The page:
A Poor Wise Man
""It is amazing what you can accomplish if you don't care who gets the credit" (Harry S. Truman).
There was a little city with few men in it, and a great king came against it and besieged it, building great siege works against it. But there was found in it a poor, wise man, and he by his wisdom delivered the city. Yet no one remembered that poor man. Nevertheless, I say that wisdom is better than might, though the poor man's wisdom is despised and his words are not heard (Ecclesiastes 9:15,16).
Martin Luther, in his commentary on this verse, cites as an example the story of Themistocles, the Athenian soldier and statesman who commanded the Athenian squadron and through his strategy won the Battle of Salamis, drove the Persian army from Greek soil and saved his city. A few years later he was ostracized by his countrymen and banished from Athens. “Thus, Luther concludes, “Themistocles did much good for his city, but received much ingratitude," another confirmation of the ancient adage that no good deed goes unpunished.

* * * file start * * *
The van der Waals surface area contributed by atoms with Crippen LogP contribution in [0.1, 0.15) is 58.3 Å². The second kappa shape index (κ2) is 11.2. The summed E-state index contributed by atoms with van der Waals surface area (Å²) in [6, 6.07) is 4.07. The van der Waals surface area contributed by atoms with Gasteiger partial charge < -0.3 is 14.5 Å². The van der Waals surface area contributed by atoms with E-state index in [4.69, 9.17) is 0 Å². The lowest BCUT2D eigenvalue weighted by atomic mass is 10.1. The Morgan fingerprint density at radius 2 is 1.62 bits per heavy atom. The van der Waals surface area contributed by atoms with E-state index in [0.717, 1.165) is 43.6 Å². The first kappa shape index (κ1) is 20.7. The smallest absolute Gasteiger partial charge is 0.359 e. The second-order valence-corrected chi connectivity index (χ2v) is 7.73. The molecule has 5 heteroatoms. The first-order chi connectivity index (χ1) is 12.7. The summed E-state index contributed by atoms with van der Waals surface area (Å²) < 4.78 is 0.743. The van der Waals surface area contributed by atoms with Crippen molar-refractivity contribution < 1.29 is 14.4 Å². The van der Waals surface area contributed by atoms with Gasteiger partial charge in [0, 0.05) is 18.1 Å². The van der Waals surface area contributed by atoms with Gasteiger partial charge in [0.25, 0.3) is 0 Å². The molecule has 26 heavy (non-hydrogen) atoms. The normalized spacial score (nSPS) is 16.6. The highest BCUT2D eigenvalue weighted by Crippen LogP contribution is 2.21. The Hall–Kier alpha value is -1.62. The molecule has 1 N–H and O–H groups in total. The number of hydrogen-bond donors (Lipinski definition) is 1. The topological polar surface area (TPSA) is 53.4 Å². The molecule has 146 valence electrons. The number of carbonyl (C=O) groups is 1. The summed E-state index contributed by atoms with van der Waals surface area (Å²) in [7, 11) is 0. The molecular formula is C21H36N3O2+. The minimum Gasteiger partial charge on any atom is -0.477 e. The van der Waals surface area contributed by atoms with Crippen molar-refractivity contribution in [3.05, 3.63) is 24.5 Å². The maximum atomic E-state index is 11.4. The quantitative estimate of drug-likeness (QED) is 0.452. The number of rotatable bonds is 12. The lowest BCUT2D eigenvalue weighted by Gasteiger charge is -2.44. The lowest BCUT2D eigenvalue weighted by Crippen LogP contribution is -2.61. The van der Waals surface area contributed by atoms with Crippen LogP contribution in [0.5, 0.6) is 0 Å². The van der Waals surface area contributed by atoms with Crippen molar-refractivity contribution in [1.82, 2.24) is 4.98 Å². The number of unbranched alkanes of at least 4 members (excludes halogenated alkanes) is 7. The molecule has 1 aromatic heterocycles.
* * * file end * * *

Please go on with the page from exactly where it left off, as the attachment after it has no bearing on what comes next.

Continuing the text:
The crowd, for some perverse reason, will always prefer proud fools to humble, wise woman and men, and will quickly forget the good they have done. No matter. “Wisdom is (still) better than might” even if “the wisdom of the humble man is despised" (vs. 16). It’s better to be a humble, simple sage who, though forgotten, leaves much good behind, than a swaggering, vociferous fool who, though many applaud him, “destroys much good” (vs. 18).
Accordingly, what matters in the end is not the recognition and gratitude we receive for the work we’ve done, but the eternal souls of those in whom we’ve sown the seeds of righteousness. Jesus put it this way: “Wisdom is vindicated by the children she leaves behind.” (Luke 7:35).